Anyone who’s hired for a technical team can understand this scenario.
You’re hiring for “X” positions, so of course you receive “X” times infinity applications. Just because you’re looking for the next whizbang engineer, it doesn’t mean you get to neglect your day job. There are still meetings to attend and emails to write, never mind looking after the team and the thing you’re hiring for anyway! So, what do you do? Most people want to be as efficient as possible, so they jump right to the experience and skills section of the resume. That’s what you’re hiring for, right? Technical teams require technical skills. All the rest is fluff.
If you’ve done this, and I bet you have if you listen to the little voice in the back of your head, then you may be doing a disservice to your team, the candidate, and ultimately yourself. What the heck am I talking about? Yup, the “soft skills,” and today I’d like to talk primarily about communication skills.
I can hear the eyerolls from here, so let’s spend a few minutes talking about why they’re so important.
I’m a <insert technologist label here>. Why do I care about communications?
In 2019, continuous deployment pushes code around the clock; security event managers stop bad guys before we realize they’re there; and even help desk solutions where tickets can manage themselves. Yet even with these technological and automative advances, people want relationships. If you think about it, when you really need to get anything complex done, do you ask your digital personal assistant, or do you work with another human? We’re out for human interaction. By building relationships, we can move IT further away from the reputation of “the Department of No” and toward frameworks and cultures to enable things like DevOps and becoming a true business partner. Our ability to communicate builds bridges and becomes the foundation for our relationships.
Still skeptical? Let’s walk through another scenario.
Assume you’re an architect in a large organization and you’ve got an idea to revolutionize your business. You manage to get time with the person who controls the purse strings and you launch right into what this widget is and what you need for resources. You wow them with your technical knowledge and assure them this widget is necessary for the organization to succeed. Is this a recipe for success? Probably not. You might even get bounced out of the office on your ear.
Let’s replay the same scenario a little bit differently. You get time on the decisionmaker's calendar; but you do a little homework first. You ask your colleagues about the decisionmaker and what type of leader they are. You dig into what their organizational goals are and how they might be measured against said goals. Armed with this information, you frame the conversation in terms of the benefits delivered both to the organization and the purse holder. And you can speak their language, which they’ll most likely appreciate and will make your conversation go that much smoother. Due to your excellent communication skills, your project is approved, you have a new BFF, and you both go get tacos to celebrate your impending world domination.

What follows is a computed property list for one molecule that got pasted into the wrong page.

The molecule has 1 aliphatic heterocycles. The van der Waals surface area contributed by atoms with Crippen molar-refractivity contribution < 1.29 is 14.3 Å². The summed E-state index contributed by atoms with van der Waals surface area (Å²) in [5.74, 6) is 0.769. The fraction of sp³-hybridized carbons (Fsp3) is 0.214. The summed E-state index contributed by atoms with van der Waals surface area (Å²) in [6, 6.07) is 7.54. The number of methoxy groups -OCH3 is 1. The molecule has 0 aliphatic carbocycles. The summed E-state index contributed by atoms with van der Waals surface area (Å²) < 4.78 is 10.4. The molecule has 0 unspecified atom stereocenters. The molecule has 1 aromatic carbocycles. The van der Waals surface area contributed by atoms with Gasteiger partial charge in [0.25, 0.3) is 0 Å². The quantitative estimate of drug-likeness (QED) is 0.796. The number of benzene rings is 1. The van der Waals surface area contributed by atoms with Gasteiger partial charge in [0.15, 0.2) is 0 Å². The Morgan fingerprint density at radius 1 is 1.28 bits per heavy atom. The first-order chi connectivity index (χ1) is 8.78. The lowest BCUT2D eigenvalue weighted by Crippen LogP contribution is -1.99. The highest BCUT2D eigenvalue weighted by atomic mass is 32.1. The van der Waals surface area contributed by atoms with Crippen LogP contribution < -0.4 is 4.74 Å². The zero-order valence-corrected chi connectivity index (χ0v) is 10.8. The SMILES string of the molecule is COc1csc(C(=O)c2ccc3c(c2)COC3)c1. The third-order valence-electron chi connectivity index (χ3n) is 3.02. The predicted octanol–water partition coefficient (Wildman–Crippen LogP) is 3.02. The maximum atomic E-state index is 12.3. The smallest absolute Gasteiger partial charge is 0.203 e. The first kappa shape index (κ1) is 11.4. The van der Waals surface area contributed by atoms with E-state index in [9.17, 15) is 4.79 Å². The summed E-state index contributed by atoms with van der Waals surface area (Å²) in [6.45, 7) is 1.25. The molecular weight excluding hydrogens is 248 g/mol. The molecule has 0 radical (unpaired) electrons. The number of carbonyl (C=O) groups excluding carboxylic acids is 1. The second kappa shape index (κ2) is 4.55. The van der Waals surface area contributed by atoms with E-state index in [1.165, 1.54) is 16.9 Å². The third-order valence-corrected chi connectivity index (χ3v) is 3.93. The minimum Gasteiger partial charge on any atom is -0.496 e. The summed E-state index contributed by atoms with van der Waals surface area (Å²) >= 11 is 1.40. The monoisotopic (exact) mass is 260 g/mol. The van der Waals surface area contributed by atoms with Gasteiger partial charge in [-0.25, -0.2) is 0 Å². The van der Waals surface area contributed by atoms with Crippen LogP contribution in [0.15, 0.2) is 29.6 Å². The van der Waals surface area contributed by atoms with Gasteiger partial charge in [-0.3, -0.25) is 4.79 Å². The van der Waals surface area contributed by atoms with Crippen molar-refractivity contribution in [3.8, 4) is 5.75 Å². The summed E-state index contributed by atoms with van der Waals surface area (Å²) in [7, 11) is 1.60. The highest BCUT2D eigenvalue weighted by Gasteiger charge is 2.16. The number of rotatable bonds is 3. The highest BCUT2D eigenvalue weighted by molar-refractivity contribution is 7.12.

Neither the world domination nor the tacos would be possible without the ability to convey benefits to the recipient in a language they understand. The only difference between world domination and coming across like a self-righteous nerd who cares more about their knobs than the organization is the ability to clearly and succinctly communicate with the business in a language they understand.
So now that we’ve talked a bit about why...
Let’s circle back to the original premise for a moment: you should be building communication skills into your teams. Obviously if you’re hiring a technical writer, communication is the skill, but chances are you’re looking for someone who has an attention to detail and can write some form of prose. The ability to craft a narrative will be vital if you’re looking for a technical marketing person. Anyone who’s in a help desk role needs to build rapport, so communicating with empathy and understanding becomes vital. If you’re hiring for an upper level staff position, the ability to distill highly technical concepts down to fundamentals and convey them in language that makes sense to the recipient is paramount. In my experience, this last example can be a bit of a rarity; if you find someone either within or outside your ranks who exudes it, you should think about how you can keep them on your hook.
How do you achieve this unicorn dream of hiring for communication skills? Classic geek answer, “it depends.” We can’t possibly diagnose all the permutations in my wee little blog post. Rather than try to give you a recipe, I think you’ll find by shifting your approach slightly, to be more mindful of what you’d like to achieve via your communications, you’ll inherently be more successful.
One last point before I bid you adieu. Here, we’ve focused on why you need to hire for these skills. This isn’t to say for one second that you shouldn’t also build them within your existing organizations. This, however, requires looking at the topic from some different angles and a whole other set of techniques, so we’ll leave it for another day. Until then, I hope you found this communication helpful, and I’d love to turn it into a dialogue if you’re willing to participate in the comments below.